There is a smart fellow named Jason Zweig who writes a column about investing for the Wall Street Journal. (I recommend him as I recommend the Journal altogether, the business section of the New York Times, and Barron’s, the best there is.) In early March of 2012, Zweig had a column about how high the stock market was as it hovered slightly above and slightly below 13,000 on the Dow.
His very smart points were that the Dow was not at an all-time high, but it was certainly very high. He noted that adjusted for inflation, however, it was far from an all-time high. (Actually, adjusted for inflation, it took the Dow about 60 years to reach its 1929 peak, not counting inflation and dividends. I told you that. Mr. Zweig could have told you that in his sleep, I am sure.)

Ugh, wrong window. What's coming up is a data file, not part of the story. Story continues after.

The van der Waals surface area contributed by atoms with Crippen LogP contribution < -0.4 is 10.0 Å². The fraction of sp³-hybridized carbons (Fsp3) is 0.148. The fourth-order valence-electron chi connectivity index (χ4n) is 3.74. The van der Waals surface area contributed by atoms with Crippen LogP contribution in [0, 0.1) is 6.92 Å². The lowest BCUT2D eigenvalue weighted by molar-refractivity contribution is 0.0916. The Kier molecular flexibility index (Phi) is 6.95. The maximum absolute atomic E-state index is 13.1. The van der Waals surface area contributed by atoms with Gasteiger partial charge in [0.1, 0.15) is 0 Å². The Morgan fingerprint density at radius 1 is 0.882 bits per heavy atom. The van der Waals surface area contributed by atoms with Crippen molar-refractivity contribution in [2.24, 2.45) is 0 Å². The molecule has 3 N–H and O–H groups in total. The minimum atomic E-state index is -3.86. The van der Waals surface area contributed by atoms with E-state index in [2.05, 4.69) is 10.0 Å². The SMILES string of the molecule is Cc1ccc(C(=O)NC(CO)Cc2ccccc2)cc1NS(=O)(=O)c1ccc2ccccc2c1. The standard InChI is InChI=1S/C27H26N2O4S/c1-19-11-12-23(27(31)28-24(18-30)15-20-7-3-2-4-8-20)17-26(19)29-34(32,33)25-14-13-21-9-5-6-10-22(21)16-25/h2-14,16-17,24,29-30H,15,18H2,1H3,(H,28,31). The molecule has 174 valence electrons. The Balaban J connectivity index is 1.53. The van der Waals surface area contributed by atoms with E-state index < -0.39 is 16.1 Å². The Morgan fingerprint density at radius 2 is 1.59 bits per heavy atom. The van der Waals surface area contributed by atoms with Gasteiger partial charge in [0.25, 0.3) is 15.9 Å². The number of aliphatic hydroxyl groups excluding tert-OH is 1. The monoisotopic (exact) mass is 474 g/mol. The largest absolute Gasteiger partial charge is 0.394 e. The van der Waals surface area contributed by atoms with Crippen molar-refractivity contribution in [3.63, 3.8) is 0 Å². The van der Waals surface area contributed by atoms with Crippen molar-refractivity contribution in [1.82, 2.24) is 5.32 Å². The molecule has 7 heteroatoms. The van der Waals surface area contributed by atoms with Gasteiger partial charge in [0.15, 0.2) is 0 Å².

Mr. Zweig brought in one of the big guns in the statistics of finance, Professor Meir Statman of Santa Clara University, to calculate—among many other calculations—what the Dow would be if you had owned the Dow since it started in roughly 1896 and had reinvested all of the dividends back into the Dow. What would the Dow be? This was a difficult calculation to make because so many of the stocks in the Dow are long dead and buried or moved out of the Dow, but he did it anyhow. I’ll have to track him down and find out how he did it.
That’s not the point. If you had bought the Dow when it was at about 10 in 1896 and had received ...